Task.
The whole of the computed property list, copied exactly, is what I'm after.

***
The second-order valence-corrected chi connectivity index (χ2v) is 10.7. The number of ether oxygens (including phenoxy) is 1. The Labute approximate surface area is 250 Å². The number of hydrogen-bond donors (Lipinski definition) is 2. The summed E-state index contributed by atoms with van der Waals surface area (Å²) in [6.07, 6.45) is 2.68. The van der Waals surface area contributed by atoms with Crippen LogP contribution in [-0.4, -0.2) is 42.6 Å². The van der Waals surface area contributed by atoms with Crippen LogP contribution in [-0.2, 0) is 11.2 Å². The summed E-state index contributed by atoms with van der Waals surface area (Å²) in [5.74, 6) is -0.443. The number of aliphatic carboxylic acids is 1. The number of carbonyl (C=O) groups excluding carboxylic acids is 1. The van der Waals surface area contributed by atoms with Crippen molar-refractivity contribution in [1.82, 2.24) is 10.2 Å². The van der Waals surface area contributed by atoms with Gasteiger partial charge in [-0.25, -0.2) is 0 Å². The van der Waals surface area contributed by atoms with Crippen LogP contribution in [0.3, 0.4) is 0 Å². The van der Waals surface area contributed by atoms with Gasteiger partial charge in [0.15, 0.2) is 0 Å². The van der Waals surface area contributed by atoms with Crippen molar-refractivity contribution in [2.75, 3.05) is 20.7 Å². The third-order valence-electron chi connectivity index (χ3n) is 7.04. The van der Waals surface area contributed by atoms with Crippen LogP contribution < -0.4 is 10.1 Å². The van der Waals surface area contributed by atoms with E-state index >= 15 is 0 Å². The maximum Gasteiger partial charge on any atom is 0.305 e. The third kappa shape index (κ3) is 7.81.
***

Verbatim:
The second-order valence-corrected chi connectivity index (χ2v) is 10.7. The number of ether oxygens (including phenoxy) is 1. The Labute approximate surface area is 250 Å². The number of hydrogen-bond donors (Lipinski definition) is 2. The summed E-state index contributed by atoms with van der Waals surface area (Å²) in [6.07, 6.45) is 2.68. The van der Waals surface area contributed by atoms with Crippen LogP contribution in [-0.4, -0.2) is 42.6 Å². The van der Waals surface area contributed by atoms with Crippen LogP contribution in [-0.2, 0) is 11.2 Å². The summed E-state index contributed by atoms with van der Waals surface area (Å²) in [5.74, 6) is -0.443. The number of aliphatic carboxylic acids is 1. The number of carbonyl (C=O) groups excluding carboxylic acids is 1. The van der Waals surface area contributed by atoms with Crippen molar-refractivity contribution in [1.82, 2.24) is 10.2 Å². The van der Waals surface area contributed by atoms with Gasteiger partial charge in [-0.25, -0.2) is 0 Å². The van der Waals surface area contributed by atoms with Crippen LogP contribution in [0.3, 0.4) is 0 Å². The van der Waals surface area contributed by atoms with Gasteiger partial charge in [0.15, 0.2) is 0 Å². The van der Waals surface area contributed by atoms with Crippen molar-refractivity contribution in [2.75, 3.05) is 20.7 Å². The third-order valence-electron chi connectivity index (χ3n) is 7.04. The van der Waals surface area contributed by atoms with Crippen LogP contribution < -0.4 is 10.1 Å². The van der Waals surface area contributed by atoms with E-state index >= 15 is 0 Å². The maximum Gasteiger partial charge on any atom is 0.305 e. The third kappa shape index (κ3) is 7.81.